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Your 4th of July Survival Guide
Having a little one changes how you celebrate holidays, including the 4th of July. If you’re a little anxious about heading to the fireworks, a BBQ, or even a backyard picnic, keep these tips in mind to ensure everyone stays calm, cool, and collected (including the toddlers).
1.) Prepare for loud fireworks.
If you have little ones around, the American Academy of Pediatrics recommends leaving the fireworks to the professionals. Instead, catch a local fireworks show but be prepared for your child’s reactions. In case of loud noises or music, pack headphones or earmuffs to protect your child’s hearing. Also, consider bringing your child’s favorite toy or teddy bear to help them if they become startled or even bored. And be sure to bring extra blankets for the sleepy car-ride home!
2.) New foods may present challenges. Be patient.
If your summer holiday includes a BBQ, a picnic, or a potluck, your little one might have to try new foods that they haven’t tried yet at home. If your child is a picky eater, consider packing some of their favorite snacks to keep them satisfied. It’s normal for a child to be offered a new food 10 to 15 times before they actually eat it! So forget the old wives tale, “don’t play with your food.” Let your child touch, lick, and then hopefully taste the new food. If your party is outside, give yourself permission to let your child make a mess. It’s all part of how they become comfortable with new foods. And be sure to keep your food aversions to yourself—part of how your child learns what foods they like is by watching you!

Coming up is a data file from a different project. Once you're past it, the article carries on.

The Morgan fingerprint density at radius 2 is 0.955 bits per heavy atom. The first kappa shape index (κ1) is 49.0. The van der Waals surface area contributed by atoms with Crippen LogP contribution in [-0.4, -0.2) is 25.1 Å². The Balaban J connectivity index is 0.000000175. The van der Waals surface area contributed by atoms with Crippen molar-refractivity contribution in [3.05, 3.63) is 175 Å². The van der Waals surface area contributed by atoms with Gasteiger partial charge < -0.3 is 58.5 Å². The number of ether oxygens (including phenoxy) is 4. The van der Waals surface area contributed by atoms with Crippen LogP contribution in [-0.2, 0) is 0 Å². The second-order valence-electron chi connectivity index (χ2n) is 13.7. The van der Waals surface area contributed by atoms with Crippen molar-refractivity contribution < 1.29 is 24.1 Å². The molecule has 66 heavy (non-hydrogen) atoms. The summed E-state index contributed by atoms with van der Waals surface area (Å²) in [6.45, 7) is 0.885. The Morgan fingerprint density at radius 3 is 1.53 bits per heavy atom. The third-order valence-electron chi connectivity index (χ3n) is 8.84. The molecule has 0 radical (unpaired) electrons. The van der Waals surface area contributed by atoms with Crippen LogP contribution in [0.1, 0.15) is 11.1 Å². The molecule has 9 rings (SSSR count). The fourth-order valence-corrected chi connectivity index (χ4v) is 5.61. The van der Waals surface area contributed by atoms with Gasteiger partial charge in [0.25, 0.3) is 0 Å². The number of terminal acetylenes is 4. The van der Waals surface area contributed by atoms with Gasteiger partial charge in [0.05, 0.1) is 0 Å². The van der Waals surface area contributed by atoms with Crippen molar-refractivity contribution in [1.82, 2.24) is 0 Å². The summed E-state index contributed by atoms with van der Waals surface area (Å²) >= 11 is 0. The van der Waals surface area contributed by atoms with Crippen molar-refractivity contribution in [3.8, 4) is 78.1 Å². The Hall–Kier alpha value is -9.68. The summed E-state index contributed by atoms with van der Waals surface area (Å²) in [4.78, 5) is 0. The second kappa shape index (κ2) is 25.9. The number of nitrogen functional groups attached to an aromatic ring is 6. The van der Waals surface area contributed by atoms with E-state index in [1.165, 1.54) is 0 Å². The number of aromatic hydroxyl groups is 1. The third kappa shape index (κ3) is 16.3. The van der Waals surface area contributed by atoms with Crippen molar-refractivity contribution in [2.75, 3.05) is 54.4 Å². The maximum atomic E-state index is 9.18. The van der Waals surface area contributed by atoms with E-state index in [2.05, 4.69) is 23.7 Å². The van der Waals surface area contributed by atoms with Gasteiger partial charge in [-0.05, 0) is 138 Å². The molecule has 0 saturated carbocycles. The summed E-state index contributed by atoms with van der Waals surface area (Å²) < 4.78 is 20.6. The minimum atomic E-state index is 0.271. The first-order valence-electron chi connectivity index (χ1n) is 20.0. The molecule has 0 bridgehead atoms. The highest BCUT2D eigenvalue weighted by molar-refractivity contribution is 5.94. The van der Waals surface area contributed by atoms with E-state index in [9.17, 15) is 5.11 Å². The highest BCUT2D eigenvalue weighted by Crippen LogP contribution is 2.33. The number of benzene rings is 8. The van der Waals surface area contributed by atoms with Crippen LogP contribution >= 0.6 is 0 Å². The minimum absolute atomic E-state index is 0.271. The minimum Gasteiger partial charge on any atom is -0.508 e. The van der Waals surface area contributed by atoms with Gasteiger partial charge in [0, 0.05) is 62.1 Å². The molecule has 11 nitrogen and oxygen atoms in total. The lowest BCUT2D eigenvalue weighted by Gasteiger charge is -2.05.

3.) Take time with introductions.
Some children are naturally hesitant and shy around people they don’t know, and other children experience shyness from time to time. If your child wants to cling to your leg instead of playing with others, patiently respond to their need for comfort and attention. Think of yourself as a safe home base and try introducing your child to new people from the safety of your arms. Your child will pick up on your verbal and nonverbal cues, so be sure to keep your tone of voice and facial expressions in mind! If you take it slow and stay patient, you might soon find your child snuggling, running around, or playing with family and friends.
4.) Help your child play with others.
Parents feel a sense of pride and accomplishment when they watch their children play nicely with others. But at this age, don’t overestimate their skills! Learning how to share and play nicely with others is a long process. In ZERO TO THREE’s national parent survey, 43% of parents surveyed thought that children should be able to master sharing by age 2. In fact, these skills develop between 3.5 and 4 years old! To help your child play better with others, take an active role to help them manage difficult emotions and conflicts. Try narrating the situation to help your child see the problem from a different point of view, use a timer or clock for turn-taking, and let your child help solve problems and conflicts.
5.) Finally, take a deep breath!
Your little one is watching and taking cues from you. If your child is experiencing challenging behaviors, take a moment to reflect on your own emotions. It’s important to acknowledge your own holiday nerves and jitters, particularly if you get overwhelmed from time-to-time. (What parent doesn’t?) Try practicing self-compassion and take a moment for yourself. Finding your center will help you maintain your calm and focus during challenging parenting moments, even in the middle of a party!
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Articles like this are featured in Baby Steps, a parenting newsletter from ZERO TO THREE. Each issue offers science-based information on key parenting topics, including sleep issues, potty training, and everything in between. Sign-up today!